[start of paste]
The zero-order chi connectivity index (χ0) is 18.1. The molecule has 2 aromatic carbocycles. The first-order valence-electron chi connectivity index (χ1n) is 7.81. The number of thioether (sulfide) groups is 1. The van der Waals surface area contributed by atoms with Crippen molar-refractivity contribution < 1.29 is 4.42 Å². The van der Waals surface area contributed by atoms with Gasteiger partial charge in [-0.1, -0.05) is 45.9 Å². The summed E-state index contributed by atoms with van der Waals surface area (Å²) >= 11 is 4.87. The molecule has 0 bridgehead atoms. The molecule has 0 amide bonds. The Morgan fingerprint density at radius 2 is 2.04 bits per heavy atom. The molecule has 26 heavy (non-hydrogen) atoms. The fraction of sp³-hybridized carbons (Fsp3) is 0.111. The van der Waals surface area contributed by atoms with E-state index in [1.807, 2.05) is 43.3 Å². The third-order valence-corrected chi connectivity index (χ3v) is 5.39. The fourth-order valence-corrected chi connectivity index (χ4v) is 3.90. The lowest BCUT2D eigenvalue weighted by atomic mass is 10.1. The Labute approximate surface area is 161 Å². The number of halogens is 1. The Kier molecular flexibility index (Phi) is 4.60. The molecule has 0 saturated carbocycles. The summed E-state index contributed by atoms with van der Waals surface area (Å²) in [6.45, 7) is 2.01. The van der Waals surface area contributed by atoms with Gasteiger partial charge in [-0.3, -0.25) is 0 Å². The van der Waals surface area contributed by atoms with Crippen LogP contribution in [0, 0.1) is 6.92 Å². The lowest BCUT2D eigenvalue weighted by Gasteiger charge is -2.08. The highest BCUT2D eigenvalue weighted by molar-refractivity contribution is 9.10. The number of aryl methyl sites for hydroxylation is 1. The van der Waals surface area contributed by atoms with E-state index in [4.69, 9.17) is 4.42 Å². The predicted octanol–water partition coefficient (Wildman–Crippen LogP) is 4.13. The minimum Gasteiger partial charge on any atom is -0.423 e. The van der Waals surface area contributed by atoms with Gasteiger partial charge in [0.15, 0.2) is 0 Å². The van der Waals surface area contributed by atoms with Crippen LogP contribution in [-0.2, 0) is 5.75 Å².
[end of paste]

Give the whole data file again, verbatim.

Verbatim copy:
The zero-order chi connectivity index (χ0) is 18.1. The molecule has 2 aromatic carbocycles. The first-order valence-electron chi connectivity index (χ1n) is 7.81. The number of thioether (sulfide) groups is 1. The van der Waals surface area contributed by atoms with Crippen molar-refractivity contribution < 1.29 is 4.42 Å². The van der Waals surface area contributed by atoms with Gasteiger partial charge in [-0.1, -0.05) is 45.9 Å². The summed E-state index contributed by atoms with van der Waals surface area (Å²) >= 11 is 4.87. The molecule has 0 bridgehead atoms. The molecule has 0 amide bonds. The Morgan fingerprint density at radius 2 is 2.04 bits per heavy atom. The molecule has 26 heavy (non-hydrogen) atoms. The fraction of sp³-hybridized carbons (Fsp3) is 0.111. The van der Waals surface area contributed by atoms with E-state index in [1.807, 2.05) is 43.3 Å². The third-order valence-corrected chi connectivity index (χ3v) is 5.39. The fourth-order valence-corrected chi connectivity index (χ4v) is 3.90. The lowest BCUT2D eigenvalue weighted by atomic mass is 10.1. The Labute approximate surface area is 161 Å². The number of halogens is 1. The Kier molecular flexibility index (Phi) is 4.60. The molecule has 0 saturated carbocycles. The summed E-state index contributed by atoms with van der Waals surface area (Å²) in [6.45, 7) is 2.01. The van der Waals surface area contributed by atoms with Gasteiger partial charge in [-0.3, -0.25) is 0 Å². The van der Waals surface area contributed by atoms with Crippen LogP contribution in [0, 0.1) is 6.92 Å². The lowest BCUT2D eigenvalue weighted by Gasteiger charge is -2.08. The highest BCUT2D eigenvalue weighted by molar-refractivity contribution is 9.10. The number of aryl methyl sites for hydroxylation is 1. The van der Waals surface area contributed by atoms with E-state index in [4.69, 9.17) is 4.42 Å². The predicted octanol–water partition coefficient (Wildman–Crippen LogP) is 4.13. The minimum Gasteiger partial charge on any atom is -0.423 e. The van der Waals surface area contributed by atoms with Gasteiger partial charge in [0.15, 0.2) is 0 Å². The van der Waals surface area contributed by atoms with Crippen LogP contribution in [-0.2, 0) is 5.75 Å².